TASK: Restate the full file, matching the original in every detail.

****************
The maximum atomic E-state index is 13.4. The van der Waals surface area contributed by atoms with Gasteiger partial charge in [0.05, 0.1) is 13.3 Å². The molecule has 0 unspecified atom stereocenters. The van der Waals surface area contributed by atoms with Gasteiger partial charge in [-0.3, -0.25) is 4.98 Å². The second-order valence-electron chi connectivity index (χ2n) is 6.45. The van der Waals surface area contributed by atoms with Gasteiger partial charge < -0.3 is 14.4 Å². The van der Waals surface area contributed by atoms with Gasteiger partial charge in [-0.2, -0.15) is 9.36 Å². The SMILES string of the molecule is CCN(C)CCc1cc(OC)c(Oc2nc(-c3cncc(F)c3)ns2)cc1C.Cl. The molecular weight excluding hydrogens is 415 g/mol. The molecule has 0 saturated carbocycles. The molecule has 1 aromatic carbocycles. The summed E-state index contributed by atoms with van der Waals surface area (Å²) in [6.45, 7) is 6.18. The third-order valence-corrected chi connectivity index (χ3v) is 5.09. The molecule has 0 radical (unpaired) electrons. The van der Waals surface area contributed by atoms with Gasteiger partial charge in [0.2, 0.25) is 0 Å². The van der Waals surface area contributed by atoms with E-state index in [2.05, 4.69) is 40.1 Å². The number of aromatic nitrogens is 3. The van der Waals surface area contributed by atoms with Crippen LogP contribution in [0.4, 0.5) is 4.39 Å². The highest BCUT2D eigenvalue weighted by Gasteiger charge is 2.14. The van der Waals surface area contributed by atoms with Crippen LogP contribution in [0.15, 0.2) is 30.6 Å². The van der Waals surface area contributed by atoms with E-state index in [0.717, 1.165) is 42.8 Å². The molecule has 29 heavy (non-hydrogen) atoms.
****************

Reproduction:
The maximum atomic E-state index is 13.4. The van der Waals surface area contributed by atoms with Gasteiger partial charge in [0.05, 0.1) is 13.3 Å². The molecule has 0 unspecified atom stereocenters. The van der Waals surface area contributed by atoms with Gasteiger partial charge in [-0.3, -0.25) is 4.98 Å². The second-order valence-electron chi connectivity index (χ2n) is 6.45. The van der Waals surface area contributed by atoms with Gasteiger partial charge < -0.3 is 14.4 Å². The van der Waals surface area contributed by atoms with Gasteiger partial charge in [-0.2, -0.15) is 9.36 Å². The SMILES string of the molecule is CCN(C)CCc1cc(OC)c(Oc2nc(-c3cncc(F)c3)ns2)cc1C.Cl. The molecular weight excluding hydrogens is 415 g/mol. The molecule has 0 saturated carbocycles. The molecule has 1 aromatic carbocycles. The summed E-state index contributed by atoms with van der Waals surface area (Å²) in [6.45, 7) is 6.18. The third-order valence-corrected chi connectivity index (χ3v) is 5.09. The molecule has 0 radical (unpaired) electrons. The van der Waals surface area contributed by atoms with Gasteiger partial charge in [0.2, 0.25) is 0 Å². The van der Waals surface area contributed by atoms with E-state index in [2.05, 4.69) is 40.1 Å². The number of aromatic nitrogens is 3. The van der Waals surface area contributed by atoms with Crippen LogP contribution in [0.4, 0.5) is 4.39 Å². The highest BCUT2D eigenvalue weighted by Gasteiger charge is 2.14. The van der Waals surface area contributed by atoms with Crippen LogP contribution in [0.15, 0.2) is 30.6 Å². The van der Waals surface area contributed by atoms with E-state index in [0.717, 1.165) is 42.8 Å². The molecule has 29 heavy (non-hydrogen) atoms.